“If my wife says, “What? That is too weird and ugly. Nobody will want it.” I know it is a good Tinker product.” Shibata-san told me when he put the first Tank in my hand in July 2018.
Tinker is Shibata-san’s newest knife company/adventure. He enjoys exploring fun ideas and has experience making them a reality—as seen by the success of his previous ventures Masakage Knives and Kotetsu.
Shibata-san loves the name Tinker in the way that it means to make something in an amateurish or rustic fashion. He wants the knives to look like this—but with a certain grace as well. This is his brand for fun experiments, for tinkering.
Tinker will not make entire lines of knives but individual knives in new/experimental shapes previously unexplored. All of the knives will be limited edition. In the last 7 months they have made only 25 knives in three batches (10, 8 and 7 knives). He plans to make a few knives every month moving forward. They will always be hand hammered, hand finished, and hand sharpened like his other brands.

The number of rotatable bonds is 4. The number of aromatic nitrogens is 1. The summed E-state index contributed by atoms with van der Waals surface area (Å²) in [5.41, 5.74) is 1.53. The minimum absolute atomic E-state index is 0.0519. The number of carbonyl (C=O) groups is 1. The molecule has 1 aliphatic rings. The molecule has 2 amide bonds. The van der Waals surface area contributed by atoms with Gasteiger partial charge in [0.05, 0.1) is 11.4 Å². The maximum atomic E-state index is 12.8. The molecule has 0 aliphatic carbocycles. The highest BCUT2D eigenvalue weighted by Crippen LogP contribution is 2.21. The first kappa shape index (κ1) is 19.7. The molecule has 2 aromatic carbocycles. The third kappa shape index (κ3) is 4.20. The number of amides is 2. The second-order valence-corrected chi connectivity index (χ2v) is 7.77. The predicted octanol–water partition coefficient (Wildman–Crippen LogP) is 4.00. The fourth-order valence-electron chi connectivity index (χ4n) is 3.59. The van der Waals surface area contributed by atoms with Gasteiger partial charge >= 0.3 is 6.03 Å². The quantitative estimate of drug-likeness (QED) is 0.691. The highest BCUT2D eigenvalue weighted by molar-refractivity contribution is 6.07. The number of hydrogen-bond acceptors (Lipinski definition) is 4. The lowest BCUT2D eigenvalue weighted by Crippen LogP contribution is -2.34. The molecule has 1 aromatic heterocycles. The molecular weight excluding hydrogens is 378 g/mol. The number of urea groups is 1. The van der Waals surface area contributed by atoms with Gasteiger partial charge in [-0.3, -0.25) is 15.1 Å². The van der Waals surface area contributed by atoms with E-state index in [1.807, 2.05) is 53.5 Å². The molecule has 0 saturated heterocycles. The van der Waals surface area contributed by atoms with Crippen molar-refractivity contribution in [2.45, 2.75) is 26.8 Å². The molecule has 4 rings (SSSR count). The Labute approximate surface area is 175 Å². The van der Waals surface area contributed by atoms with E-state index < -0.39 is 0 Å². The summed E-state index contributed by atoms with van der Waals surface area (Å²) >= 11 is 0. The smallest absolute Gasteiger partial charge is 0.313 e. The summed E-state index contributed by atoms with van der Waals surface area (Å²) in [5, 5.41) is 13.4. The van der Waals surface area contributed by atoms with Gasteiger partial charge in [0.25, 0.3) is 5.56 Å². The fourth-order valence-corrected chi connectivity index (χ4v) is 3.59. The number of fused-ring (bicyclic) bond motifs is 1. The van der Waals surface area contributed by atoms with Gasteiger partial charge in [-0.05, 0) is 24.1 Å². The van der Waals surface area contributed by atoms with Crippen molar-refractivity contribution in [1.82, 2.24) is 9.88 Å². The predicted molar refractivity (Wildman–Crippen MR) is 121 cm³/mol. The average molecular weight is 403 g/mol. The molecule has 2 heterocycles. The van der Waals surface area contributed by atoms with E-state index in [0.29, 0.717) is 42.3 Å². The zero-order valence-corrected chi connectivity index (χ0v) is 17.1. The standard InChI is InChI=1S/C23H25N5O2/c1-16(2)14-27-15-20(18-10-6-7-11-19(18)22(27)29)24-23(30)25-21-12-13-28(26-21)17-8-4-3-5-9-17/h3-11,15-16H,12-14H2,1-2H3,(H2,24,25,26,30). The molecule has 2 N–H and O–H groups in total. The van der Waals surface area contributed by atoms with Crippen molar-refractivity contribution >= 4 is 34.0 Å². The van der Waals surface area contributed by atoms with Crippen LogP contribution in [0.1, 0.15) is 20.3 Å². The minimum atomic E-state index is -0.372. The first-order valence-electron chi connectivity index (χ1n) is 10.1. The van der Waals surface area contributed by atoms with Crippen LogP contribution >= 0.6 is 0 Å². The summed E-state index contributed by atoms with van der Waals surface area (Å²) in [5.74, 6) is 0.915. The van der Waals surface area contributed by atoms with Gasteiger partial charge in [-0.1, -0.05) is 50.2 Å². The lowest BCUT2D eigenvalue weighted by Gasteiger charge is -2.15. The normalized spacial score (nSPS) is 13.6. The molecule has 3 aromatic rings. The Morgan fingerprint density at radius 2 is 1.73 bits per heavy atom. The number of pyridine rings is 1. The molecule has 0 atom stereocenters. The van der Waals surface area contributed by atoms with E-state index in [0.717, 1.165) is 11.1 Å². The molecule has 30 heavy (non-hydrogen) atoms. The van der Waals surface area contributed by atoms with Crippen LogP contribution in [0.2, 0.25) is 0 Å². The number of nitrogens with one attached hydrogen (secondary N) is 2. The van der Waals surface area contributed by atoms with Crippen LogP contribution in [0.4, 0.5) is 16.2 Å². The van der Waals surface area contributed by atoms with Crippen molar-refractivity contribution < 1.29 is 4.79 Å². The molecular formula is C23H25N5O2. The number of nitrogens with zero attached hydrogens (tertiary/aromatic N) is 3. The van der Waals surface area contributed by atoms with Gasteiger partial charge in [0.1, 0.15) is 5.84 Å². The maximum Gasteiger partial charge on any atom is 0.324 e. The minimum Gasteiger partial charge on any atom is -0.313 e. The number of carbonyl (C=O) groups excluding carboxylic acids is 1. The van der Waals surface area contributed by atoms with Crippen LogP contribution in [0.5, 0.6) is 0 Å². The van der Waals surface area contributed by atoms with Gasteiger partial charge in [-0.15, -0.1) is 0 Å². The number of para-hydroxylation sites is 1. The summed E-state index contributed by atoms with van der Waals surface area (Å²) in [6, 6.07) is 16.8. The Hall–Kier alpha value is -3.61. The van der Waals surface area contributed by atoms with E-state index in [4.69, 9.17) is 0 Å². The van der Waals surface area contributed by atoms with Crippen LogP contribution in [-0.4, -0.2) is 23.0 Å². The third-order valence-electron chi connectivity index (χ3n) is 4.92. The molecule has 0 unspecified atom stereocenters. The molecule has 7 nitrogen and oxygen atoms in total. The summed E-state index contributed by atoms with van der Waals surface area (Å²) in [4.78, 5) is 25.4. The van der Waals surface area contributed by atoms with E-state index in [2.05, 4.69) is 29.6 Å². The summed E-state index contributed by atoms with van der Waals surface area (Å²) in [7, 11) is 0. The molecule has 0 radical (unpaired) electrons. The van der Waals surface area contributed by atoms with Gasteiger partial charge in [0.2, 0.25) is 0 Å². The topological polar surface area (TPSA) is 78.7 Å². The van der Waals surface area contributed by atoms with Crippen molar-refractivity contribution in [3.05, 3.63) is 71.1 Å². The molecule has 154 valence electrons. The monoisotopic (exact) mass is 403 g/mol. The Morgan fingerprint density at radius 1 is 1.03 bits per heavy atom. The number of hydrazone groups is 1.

Tinker knives will always look rustic with engraving done by a rotary tool, not a refined chisel. Each blade engraved with the date it was completed and the number of the series from that day. The rustic/tinker concept even extends to the packaging. Each knife is wrapped in newspaper and packing tape with the date and number written on the outside with a sharpie. People will either love or hate this brand. I love it.
Learn more about Takayuki Shibata
In this interview from Springhammer, Shibata-san shows off his spectacular sharpening skills and explains his process in creating his razor-sharp line of knives, Kotetsu. Watch the full documentation here.
Read a profile on Takayuki Shibata
From the book, The Knifenerd Guide to Japanese Knives, read this except from Kevin Kent about Takayuki Shibata. Learn some of the history of Masakage and Koutetsu knives and what makes Shibata tick!